stand at parade rest while in civilian clothes?

You're very welcome.

Most of the people who come on this forum to ask questions like that are Soldiers who've been hemmed up because they didn't stand at parade rest just because they were in civvies.

To me (enlisted 9.5yrs, NCO for 6.5yrs of that, now Warrant Officer) a lot of it depends on the situation. If I just bump into a Soldier I know at walmart I would never expect them to stand at attention (SAA) or parade rest (PR) when we just say hi and chat about the weekend.

Now if we were at Org day and they're in Civvies and so is the BN Commander it would be a little different- chatting would be fine but if there were in front of the unit being given a trophy or whatever of course they should SAA.

If I were to be chewing someone's butt for something serious I would expect them to be SAA no matter what they or I were wearing. (It's been very rare that I've "locked them up" though- even in uniform.)

And of course, even wearing civilian clothes at work, it would depend on the situation whether they should be PR or SAA or not.
(Like undercover operations, of course not.)
Very informative! Thank you very much! I've only been in 2 years and I am a research freak so it really frustrates me when I can't find an answer. I haven't been hemmed up, I just always think of random questions like the one stated here (for ex, questions like: "are officers really allowed to put their hands in their pockets" and "why do some NCOs stand at parade rest for officers when I was told you're suppose to stand at attention.") I find that by looking up these random questions in regs and FMs, I learn a lot more about the Army than just the answer.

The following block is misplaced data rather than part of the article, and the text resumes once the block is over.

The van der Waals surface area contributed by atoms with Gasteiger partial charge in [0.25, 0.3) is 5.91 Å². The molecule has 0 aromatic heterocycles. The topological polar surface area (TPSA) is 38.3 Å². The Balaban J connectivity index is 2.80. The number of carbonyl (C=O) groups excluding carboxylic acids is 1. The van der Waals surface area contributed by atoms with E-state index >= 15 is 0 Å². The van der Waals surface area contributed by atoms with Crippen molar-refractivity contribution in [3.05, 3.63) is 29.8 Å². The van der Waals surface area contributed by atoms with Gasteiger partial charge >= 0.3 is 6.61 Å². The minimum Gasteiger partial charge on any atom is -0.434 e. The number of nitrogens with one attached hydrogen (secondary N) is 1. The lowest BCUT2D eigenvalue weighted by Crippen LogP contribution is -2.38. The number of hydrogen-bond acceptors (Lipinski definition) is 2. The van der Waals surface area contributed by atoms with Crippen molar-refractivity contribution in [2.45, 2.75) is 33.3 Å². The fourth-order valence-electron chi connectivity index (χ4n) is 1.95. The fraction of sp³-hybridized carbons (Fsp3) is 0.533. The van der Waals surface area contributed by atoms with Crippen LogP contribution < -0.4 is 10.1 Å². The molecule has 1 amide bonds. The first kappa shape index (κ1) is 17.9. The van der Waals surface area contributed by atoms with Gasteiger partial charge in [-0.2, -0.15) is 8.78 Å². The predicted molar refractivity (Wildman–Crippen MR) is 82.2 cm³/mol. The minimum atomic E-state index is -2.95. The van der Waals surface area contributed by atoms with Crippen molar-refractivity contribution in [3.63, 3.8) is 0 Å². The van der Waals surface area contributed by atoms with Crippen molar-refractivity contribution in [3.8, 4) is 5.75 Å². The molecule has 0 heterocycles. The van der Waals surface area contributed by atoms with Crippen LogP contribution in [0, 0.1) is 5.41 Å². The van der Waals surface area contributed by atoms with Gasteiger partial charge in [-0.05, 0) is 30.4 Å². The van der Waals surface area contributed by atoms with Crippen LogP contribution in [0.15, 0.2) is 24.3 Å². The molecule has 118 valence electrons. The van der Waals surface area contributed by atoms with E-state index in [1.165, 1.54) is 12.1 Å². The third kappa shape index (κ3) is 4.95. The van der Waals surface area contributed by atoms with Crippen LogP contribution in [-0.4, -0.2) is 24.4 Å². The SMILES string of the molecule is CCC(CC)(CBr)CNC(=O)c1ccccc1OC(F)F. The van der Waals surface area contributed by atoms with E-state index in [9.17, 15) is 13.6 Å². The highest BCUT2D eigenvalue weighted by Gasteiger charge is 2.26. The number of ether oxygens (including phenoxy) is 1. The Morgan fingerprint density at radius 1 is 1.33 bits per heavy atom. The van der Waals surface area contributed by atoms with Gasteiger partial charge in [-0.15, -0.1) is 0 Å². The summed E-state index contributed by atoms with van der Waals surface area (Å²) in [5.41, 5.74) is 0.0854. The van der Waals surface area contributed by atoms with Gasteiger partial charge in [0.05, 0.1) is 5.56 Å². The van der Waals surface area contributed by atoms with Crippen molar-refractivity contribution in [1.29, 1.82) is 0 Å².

Since I've only been in a short time, I am also learning that not everything is in a reg or FM, some things are Army tradition and/or military bearing/courtesy. And of course, traditions and bearing are best learned through time and experience so I'll have to be a little more patient. Once again, thank you for taking the time to answer. I appreciate it very much!
quote:
Originally posted by woods315:
(for ex, questions like: "are officers really allowed to put their hands in their pockets" and "why do some NCOs stand at parade rest for officers when I was told you're suppose to stand at attention.")


No (unless they're O-7 or above, see the first page of the Uniform reg) and "because they've not been trained correctly".

I'm like you, but you'll find an overwhelming amount of Soldiers do NOT read the regs/manuals. The trick is finding a way to share the knowledge without sounding like a know-it-all. Most people don't like being wrong and/or corrected. Wink It's easy for me now, Rank speaks in the Army.

PS- when are you going to the promotion board?
quote:
Originally posted by AutobahnSHO:
You're very welcome.

Most of the people who come on this forum to ask questions like that are Soldiers who've been hemmed up because they didn't stand at parade rest just because they were in civvies.

To me (enlisted 9.5yrs, NCO for 6.5yrs of that, now Warrant Officer) a lot of it depends on the situation. If I just bump into a Soldier I know at walmart I would never expect them to stand at attention (SAA) or parade rest (PR) when we just say hi and chat about the weekend.

Now if we were at Org day and they're in Civvies and so is the BN Commander it would be a little different- chatting would be fine but if there were in front of the unit being given a trophy or whatever of course they should SAA.